Timbuck
09-04-2017, 01:54 AM
I wouldn't change my method, with driver and set screws and clamps ...put together in less than two minutes.:)

SeanB1
09-04-2017, 07:19 AM
Not that I've used it that much but I love my go-bar deck... I incorporated it into my workbench on a lazy susan bearing.

FarmerBill
09-04-2017, 08:34 AM
Is there any reason the spool clamps are round? They would be just as good square with cork pads and a nut and a nut driver rather than a wing nut and easier to make.

Michael N.
09-04-2017, 11:49 AM
Don't have to be round. Mine are but I think I just used some pre turned stock, dowel or broom handle, sliced up and T- nuts inserted. It must be 35 years since I made them, still going strong. I've had to oil the threads a few times. Once oiled they spin fast, a lot faster than wing nuts, although they probably can't compete with a drill driver.

DPO
09-04-2017, 01:34 PM
Is there any reason the spool clamps are round? They would be just as good square with cork pads and a nut and a nut driver rather than a wing nut and easier to make.

I made my own spool clamps, rectangular with cork pads for protection. They work with wing nuts which I have zero issues with. Takes just a few minutes to glue a top or back on.

sequoia
09-04-2017, 07:26 PM
I wouldn't change my method, with driver and set screws and clamps ...put together in less than two minutes.:)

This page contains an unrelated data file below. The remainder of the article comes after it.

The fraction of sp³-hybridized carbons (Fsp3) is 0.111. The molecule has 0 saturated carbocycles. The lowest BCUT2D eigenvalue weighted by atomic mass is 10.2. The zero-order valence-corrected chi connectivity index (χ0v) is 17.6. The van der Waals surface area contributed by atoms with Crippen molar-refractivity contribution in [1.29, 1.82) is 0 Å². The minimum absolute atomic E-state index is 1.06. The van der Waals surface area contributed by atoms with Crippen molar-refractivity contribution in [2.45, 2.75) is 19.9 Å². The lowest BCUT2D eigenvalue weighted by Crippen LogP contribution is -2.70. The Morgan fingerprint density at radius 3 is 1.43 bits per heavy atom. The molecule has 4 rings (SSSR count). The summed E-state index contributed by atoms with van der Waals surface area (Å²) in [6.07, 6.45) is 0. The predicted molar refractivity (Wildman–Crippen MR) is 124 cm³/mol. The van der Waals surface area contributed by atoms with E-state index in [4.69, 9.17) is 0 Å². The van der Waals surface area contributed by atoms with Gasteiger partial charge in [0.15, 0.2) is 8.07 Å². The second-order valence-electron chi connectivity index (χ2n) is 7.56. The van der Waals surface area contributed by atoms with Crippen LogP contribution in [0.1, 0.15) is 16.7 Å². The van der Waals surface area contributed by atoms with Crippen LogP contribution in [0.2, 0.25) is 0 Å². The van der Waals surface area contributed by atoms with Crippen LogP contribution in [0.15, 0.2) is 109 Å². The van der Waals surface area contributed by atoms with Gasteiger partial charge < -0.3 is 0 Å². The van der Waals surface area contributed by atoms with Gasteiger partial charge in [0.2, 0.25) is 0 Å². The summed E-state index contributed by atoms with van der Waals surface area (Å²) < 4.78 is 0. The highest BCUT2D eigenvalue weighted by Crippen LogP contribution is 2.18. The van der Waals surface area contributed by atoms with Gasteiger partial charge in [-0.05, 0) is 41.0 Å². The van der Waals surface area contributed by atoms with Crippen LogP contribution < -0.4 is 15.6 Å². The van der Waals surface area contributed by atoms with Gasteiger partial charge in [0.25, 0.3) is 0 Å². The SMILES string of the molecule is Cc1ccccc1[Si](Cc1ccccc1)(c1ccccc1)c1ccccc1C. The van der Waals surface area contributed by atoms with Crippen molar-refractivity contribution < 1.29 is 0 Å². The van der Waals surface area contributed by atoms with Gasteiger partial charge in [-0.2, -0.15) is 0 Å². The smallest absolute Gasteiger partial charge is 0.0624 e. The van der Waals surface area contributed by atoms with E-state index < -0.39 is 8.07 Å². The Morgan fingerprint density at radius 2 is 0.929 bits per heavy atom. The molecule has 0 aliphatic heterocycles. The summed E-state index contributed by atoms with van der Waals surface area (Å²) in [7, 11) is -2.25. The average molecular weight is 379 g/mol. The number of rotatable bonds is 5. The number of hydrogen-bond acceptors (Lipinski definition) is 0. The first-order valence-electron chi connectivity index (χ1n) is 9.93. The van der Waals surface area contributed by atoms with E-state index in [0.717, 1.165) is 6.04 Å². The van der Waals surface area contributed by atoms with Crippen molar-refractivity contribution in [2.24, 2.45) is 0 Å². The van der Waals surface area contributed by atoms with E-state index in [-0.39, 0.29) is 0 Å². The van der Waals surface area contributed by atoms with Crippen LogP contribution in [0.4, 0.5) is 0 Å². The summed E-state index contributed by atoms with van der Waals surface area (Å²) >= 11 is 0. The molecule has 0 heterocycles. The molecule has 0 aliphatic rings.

OK ok. I will quit whining. I'm going to cut the bolts way down to about 5 threads and I will try to match your time of 2 minutes. Three cups of coffee, get set, get ready go!... Anyway, I'm loving the results. Perfect clamping pressure all around.

Yes, yes the blocks could be square or any shape one wanted. Even perfectly matching the curves (over kill?). Square might even be better. It is just that round dowl is so available when I made the clamps.

finkdaddy
09-05-2017, 11:48 AM
I actually just use green, painters masking tape. Works great as long as there's not too much wood to trim off from the edges.

Pegasus Guitars
09-05-2017, 01:58 PM
Here is another way. The photo is a set-up, because I had already cut some binding ledges. Obviously, those would not be there and the back would be slightly overhanging when I'm really gluing a back on. One hand will hold all the spring clamps needed to do a uke back. Takes less than 2 minutes to put a back on with very precise control of where you want the pressure.The same clamps work for guitar sizes or uke sizes. Since I started using these maybe 30 years ago, I've done many hundreds of instruments in mixed guitar and uses sizes. You can bend them in or out to get the tension for the body size, and the spring steel never loses it's spring tension. Pretty amazing stuff. Excellent for repairs too. A single box spring and a hacksaw, or better a cheap pair of bolt cutters will supply all the clamps needed to do several instruments at a time. The ends are 1/2" dowel drilled half way through in a press fit size for the spring. The jagged cut end of the spring sticks nicely into the wood and seldom falls off. The base has a radius to match the top and a hole where the sound hole is for glue clean-up. The whole deal is very light and can be put aside to dry without awkward clamps falling off. Works for me, though admittedly I have not been very successful in convincing others to try it.